President Obama blathered on a lot that the Americans would put pressure on the Israelis but all the Americans are now whining and saying the Israelis are poisoning the atmosphere.

[He] has been a total waste of space on most things actually including the closing of the Guantanamo Bay imprisonment camp.

Panta rei means everything flows; you can’t rely on things staying the same. Whoever would have thought that the Berlin Wall would have come down, that freedom would be given in South Africa, [or] that we would get a relatively peaceful settlement in Northern Ireland?

My own view is that the day will come when the Palestinians, who have already revolted twice, will say, “if we’re going to die, let’s die for something.” And if that happens then all bets are off.

I simply say do what you can. Something is more than nothing. Don’t regard efforts or individual efforts as futile, everything counts. If you try you may fail, but if you don’t try you will fail.

On Judaism worldwide

I get quite a lot of letters from Jews and quite a lot of e-mails from Jews in the US supporting what I say and what I try to do and [they] say, “no American congressman would ever dare to say what you say, because of the pressure groups. There was an article a few weeks ago, about the way in which the principal Jewish pressure group, the AIPAC, is weakening its impact.

I am a religious Jew; I was brought up as a religious Jew and I remain a religious Jew, but you don’t have to be religious to be a Jew. In fact, you can’t stop being a Jew whether you want to or not.

As Hitler proved, if one converted from Judaism, as far as the Nazis were concerned, they were still Jews and still liable to be put in concentration camps and death camps.

On comedy

I wrote for the comedy show, That Was The Week That Was—that was a fantastic opportunity for me, which I made for myself.

On the first night it was broadcast I visited my mother in Leeds—there were only 2 channels then—and we sat there watching That Was The Week That Was and I said, “I can do this.”

That was a Saturday night. I thought up an idea and rang the BBC and asked to speak to the producer, Ned Sherrin, from my office at The Daily Mirror that Monday morning.

He had no idea who I was and I told him that I had this idea for a sketch and he said “write it and I’ll send a taxi in the morning to pick it up.” No e-mail, no fax in those days. It was broadcast on the Saturday night and then most Saturday nights I contributed sketches.

On the education system

I was fortunate enough to win a scholarship to Leeds Grammar School which was a fee-paying independent school and I would never have got near it if I hadn’t won a scholarship.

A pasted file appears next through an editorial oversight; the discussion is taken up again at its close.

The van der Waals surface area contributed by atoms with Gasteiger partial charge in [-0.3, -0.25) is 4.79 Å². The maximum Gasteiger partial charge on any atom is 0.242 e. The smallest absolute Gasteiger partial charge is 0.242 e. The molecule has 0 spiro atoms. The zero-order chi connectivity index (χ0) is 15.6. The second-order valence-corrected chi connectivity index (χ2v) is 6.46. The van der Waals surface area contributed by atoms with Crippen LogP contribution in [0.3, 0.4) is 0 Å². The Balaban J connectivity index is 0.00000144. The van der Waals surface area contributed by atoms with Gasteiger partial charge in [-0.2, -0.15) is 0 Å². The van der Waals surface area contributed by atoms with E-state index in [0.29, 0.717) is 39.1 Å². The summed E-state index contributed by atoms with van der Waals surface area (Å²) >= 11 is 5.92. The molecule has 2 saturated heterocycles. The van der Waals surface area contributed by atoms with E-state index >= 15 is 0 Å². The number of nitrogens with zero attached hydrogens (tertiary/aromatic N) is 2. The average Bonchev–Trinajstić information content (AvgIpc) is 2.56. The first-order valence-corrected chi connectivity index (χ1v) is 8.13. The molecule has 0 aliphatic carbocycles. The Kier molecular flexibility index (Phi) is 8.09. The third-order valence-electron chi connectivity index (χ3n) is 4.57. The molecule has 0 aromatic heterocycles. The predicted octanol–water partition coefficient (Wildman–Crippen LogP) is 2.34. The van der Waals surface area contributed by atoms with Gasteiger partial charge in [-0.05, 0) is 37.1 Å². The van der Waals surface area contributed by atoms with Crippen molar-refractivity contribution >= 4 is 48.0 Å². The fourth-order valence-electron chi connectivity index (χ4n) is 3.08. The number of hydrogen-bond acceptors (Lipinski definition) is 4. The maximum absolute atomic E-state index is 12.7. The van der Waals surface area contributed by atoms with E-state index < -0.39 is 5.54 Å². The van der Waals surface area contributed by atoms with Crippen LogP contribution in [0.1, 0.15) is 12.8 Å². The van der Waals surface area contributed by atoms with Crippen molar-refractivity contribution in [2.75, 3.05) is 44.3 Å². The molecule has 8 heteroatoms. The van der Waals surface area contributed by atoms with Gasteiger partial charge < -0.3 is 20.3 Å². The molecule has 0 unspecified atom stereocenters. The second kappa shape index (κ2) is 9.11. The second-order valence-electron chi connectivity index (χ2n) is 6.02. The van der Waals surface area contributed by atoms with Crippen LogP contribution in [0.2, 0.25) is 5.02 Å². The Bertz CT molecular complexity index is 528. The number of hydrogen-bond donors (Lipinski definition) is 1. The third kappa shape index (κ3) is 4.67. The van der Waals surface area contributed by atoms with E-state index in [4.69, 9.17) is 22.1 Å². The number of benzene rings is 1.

I don’t want to close [fee-paying schools] down. I can’t say I’m thrilled by the status of Manchester Grammar School which I represented for 44 years but which had nothing to do with me for a very great time.

As long as the state system provides a satisfactory education for young people, then I’m not going to say that fee-paying schools should be closed down.

I won what was called an Exhibition to Oxford, a kind of scholarship. I’d have never got near it if it depended on getting money and my parents paying.

When I was a undergraduate there were just over 100000 university students in the country and there are now a million and a half, so that creates certain problems.

That’s no excuse for what has happened over the past few years. This Government’s abolition of the EMA means that young people have had opportunities of going to higher education taken away.

I would very much like to see university education being free, but I don’t see it happening and it’s certainly not happening under this Government.

I hope that if we get a Labour Government next year, they will ameliorate the situation, [but] I don’t think we’re ever going to go back to the kind of opportunities I had, because very rightly, the aspirations of many young people are much greater than they were when I started out.

More Coverage

Manchester’s continuing problem with inaccessibility: On the redesign of NQ’s Stevenson Square

The re-design of Stevenson Square apparently complies with standards set by the Department for Transport, so why is it being criticised by sight-loss charity Henshaws, and charity patron Dave Steele?

“I want the truth, whatever it is”: The representation of student journalism in Riverdale

Riverdale, Netflix’s long-running TV show, offers a uniquely compelling depiction of student journalism

From Our Correspondent: Uncovering Berlin’s lesser-known clubs

We turn to Berlin for our next edition of ‘From Our Correspondent’, where our writer discovers that the city’s smaller, less sought-after clubs are more to her liking

Thread Therapy: In conversation with UoM’s Fashion Society and embroidery artist Stephanie Evans

In this ‘in conversation with,’ we speak to Deansgate’s resident embroidery artist, Stephanie Evans, who runs free thread journalling classes, and Fashionsoc’s President, Anou Stubbs, on their collaboration, needlework, and student well-being